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Community Voices: Roy Peter Clark reviews Lori Roy’s ‘Gone Too Long’

Roy Peter Clark



Gone Too Long is Lori Roy’s fifth novel – and her best, which is saying something.  The Southern mystery, set near Stone Mountain, Georgia, in the modern day, follows and then transcends a pattern she developed with Bent Road, Until She Comes Home, Let Me Die in His Footsteps and The Disappearing.

People often disappear in Roy’s Southern settings, which become characters in their own right. Dusty dirt roads, swampy lakes, towering oaks dripping with moss: in Roy’s world nature never smiles. The acorns feel dangerous.

Nothing supernatural has to happen in a Roy novel to make the work suspenseful and creepy. In a Stephen King story, the monsters lurking in the shadows might turn out to be vampires or rabid clowns.  For Roy there is evil aplenty in the dark heart of a human being.

This summary is from the back cover:

On a day a black truck rattles past her house and a Klan flier lands in her front yard, ten-year-old Beth disappears from her Simmonsvile, Georgia home. Armed with skills honed while caring for an alcoholic mother, she must battle to survive the days and months ahead.

Seven years later, Imogene Coulter is burying her father – a Klan leader she has spent her life distancing herself from – and trying to escape the memories his funeral evokes.  But Imogene is forced to confront secrets long held by Simmonsville and her own family when, while clearing out her father’s apparent hideout on the day of his funeral, she finds a child. Young and alive, in an abandoned basement, and behind a door that only locks from the outside.

My response to that description is horripilation, the fancy term for those goose bumps goose-stepping up my arms.

Roy favors a narrative device in which each chapter bears the name of a particular character: Beth, Imogene, Tillie. In a sophisticated and compelling move, some of the action in chapters occurs “today” and others “before.” These are no simple flashbacks. They are textured by a nifty shift of tense, so that events from the past are conveyed by a first-person narrator speaking in the present tense. Events from “today” – flipping the switch – are conveyed in the third-person and in the past tense.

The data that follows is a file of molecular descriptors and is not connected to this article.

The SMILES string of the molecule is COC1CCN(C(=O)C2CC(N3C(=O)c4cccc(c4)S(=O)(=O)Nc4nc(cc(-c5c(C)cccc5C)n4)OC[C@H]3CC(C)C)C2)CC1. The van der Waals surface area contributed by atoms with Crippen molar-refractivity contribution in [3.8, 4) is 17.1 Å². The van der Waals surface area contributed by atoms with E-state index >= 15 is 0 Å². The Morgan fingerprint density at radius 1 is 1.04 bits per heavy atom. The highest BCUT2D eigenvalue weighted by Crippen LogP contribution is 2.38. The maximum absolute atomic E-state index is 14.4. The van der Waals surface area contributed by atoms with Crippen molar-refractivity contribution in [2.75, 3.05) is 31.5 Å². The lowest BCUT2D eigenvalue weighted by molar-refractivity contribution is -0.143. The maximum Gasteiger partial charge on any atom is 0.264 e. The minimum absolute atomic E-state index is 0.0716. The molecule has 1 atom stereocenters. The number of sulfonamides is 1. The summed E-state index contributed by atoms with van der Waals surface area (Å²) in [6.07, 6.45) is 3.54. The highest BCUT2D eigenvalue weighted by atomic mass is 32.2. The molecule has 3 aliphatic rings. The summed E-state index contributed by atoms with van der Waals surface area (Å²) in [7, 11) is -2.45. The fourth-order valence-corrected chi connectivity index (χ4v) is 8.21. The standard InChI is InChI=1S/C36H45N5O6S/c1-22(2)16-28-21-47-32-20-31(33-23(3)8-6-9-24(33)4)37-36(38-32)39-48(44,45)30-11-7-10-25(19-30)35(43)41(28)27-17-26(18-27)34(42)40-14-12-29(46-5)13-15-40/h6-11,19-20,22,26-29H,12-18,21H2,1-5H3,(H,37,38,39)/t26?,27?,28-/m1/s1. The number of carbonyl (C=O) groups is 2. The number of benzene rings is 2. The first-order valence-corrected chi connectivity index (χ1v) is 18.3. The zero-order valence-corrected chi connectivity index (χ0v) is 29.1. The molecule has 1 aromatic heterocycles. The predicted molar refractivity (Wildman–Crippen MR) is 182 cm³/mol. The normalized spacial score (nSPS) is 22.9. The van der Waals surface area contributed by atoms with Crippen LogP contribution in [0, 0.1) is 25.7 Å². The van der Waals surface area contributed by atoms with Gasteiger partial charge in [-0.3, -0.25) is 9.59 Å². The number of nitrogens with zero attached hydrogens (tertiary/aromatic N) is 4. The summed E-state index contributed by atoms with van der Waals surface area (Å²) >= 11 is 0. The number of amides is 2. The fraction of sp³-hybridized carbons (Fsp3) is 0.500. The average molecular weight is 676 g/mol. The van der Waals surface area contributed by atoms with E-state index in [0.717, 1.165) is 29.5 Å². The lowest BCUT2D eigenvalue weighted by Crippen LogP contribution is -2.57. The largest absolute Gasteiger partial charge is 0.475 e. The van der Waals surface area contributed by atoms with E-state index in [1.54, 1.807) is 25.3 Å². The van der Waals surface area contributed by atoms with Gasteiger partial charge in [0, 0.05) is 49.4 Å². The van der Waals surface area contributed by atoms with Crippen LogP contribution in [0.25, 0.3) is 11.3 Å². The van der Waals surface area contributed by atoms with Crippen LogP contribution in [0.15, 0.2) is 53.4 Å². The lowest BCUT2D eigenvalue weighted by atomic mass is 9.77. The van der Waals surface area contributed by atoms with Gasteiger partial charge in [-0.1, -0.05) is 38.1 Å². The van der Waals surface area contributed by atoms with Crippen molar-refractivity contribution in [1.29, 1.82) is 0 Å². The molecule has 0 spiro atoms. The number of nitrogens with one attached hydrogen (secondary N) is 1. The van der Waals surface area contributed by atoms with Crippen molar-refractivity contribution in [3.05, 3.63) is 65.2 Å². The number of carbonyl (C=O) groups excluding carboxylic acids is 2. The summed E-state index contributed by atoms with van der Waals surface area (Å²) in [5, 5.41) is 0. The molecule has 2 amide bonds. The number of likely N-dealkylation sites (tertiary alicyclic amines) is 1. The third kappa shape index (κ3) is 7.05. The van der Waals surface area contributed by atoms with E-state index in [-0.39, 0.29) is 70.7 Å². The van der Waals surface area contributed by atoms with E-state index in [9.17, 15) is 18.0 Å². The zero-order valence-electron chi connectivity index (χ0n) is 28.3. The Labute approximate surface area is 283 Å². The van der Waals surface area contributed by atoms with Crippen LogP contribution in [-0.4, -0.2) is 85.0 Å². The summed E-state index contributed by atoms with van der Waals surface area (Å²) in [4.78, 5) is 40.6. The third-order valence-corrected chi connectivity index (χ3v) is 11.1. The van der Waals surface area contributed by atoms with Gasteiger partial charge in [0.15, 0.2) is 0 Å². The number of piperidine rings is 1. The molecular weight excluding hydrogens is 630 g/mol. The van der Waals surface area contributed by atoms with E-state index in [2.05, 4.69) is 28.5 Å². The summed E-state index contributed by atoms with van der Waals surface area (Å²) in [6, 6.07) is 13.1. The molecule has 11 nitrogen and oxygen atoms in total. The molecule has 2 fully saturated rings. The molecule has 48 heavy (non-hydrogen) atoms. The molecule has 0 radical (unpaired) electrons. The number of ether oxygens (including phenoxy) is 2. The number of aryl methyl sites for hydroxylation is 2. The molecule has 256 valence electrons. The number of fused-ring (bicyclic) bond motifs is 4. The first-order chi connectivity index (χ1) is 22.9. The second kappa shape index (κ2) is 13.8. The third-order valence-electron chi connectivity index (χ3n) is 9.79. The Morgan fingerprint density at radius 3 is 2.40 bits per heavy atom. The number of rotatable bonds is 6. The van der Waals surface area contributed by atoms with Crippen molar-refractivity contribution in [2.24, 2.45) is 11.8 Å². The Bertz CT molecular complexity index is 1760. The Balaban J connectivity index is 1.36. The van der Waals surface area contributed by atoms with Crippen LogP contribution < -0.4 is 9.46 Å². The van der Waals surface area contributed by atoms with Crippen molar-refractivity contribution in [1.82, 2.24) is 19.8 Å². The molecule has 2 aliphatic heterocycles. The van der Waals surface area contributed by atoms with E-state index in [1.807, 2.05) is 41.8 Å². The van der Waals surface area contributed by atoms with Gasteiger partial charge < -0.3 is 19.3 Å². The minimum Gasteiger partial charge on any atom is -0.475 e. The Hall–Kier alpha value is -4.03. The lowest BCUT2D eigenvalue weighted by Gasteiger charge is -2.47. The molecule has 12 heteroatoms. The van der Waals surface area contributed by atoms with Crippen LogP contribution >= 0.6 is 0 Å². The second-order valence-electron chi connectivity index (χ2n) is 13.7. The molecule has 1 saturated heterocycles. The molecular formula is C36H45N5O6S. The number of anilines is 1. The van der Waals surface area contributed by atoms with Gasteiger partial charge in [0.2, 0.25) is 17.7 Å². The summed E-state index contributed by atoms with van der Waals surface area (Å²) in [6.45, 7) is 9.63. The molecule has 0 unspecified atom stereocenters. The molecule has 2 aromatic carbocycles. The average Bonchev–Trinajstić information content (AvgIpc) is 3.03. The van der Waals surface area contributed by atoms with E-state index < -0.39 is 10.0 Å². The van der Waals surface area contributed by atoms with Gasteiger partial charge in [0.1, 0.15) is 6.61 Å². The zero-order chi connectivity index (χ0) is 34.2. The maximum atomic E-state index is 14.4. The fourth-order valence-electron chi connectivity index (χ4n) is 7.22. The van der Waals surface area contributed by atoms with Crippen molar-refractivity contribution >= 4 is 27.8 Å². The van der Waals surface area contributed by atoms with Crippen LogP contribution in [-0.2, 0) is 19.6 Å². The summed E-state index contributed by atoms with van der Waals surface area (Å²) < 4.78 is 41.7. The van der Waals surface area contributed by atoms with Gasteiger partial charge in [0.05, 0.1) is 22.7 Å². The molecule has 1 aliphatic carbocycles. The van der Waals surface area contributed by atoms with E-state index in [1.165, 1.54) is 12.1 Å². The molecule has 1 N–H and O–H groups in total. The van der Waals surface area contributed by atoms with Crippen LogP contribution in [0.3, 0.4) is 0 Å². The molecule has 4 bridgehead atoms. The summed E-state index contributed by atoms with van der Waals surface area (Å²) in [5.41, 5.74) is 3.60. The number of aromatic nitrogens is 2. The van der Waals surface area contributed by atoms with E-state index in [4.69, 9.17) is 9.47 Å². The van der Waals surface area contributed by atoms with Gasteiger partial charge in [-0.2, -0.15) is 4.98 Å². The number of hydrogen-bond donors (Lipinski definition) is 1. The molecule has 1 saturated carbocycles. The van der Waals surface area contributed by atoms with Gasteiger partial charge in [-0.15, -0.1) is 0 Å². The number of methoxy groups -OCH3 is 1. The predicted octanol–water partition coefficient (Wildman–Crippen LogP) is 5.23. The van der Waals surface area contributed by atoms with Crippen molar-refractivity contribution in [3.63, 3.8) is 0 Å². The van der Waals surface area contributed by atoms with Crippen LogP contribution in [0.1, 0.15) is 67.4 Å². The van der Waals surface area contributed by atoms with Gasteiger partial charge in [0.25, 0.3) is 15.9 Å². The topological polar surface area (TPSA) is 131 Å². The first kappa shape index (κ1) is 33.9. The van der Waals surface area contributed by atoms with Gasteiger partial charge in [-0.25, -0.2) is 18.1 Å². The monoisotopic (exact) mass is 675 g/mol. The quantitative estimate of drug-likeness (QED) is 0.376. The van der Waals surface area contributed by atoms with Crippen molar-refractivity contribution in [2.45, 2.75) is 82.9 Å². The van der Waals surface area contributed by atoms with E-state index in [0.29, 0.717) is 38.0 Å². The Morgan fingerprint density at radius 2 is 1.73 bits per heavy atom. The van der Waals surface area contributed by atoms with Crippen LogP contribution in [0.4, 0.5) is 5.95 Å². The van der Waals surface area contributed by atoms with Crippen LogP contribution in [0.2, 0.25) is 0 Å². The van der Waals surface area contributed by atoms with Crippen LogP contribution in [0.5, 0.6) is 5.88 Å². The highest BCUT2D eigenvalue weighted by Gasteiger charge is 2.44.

If that feels too tricky for you, consider that, so engrossed in the mystery was I, that I didn’t notice the technique until a second reading.

Full disclosure, Lori Roy and I are pals who met at the Banyan Coffee Shop. We have appeared together at writing workshops and bookstores. I admit a bias. On the other hand, Roy is the only successful novelist I have known as a friend. She has let me inside her process, and that has allowed me to grow as a writer and a teacher.

The KKK, long associated with Stone Mountain, Georgia, just outside of Atlanta, features prominently in Gone Too Long. As interludes to the story, Roy drops in short expository passages about the history and influence of the Klan, along with attempts to root it out by right-minded Southerners.  You can burn or poison a hillside of kudzu, but it finds a way to grow back. So it is with the individuals and institutions in America that have fostered racial intolerance and terrorism.

We don’t have to travel back in time to find the hate. It raised its ugly head not long ago in Charlottesville, Virginia, and it has its viral moments on the Internet. Some would say you can find it in state legislatures, maybe even the nation’s capital.

Gone Too Long – beyond its fascinating mystery – stands as a reminder that there are still those among us, some wearing suits and ties, who long for the return of the white hood and the burning cross.


[Roy Peter Clark is senior scholar emeritus at the Poynter Institute.  He is the author of 18 books, with a 19th on the way.  His most popular work is Writing Tools.]  


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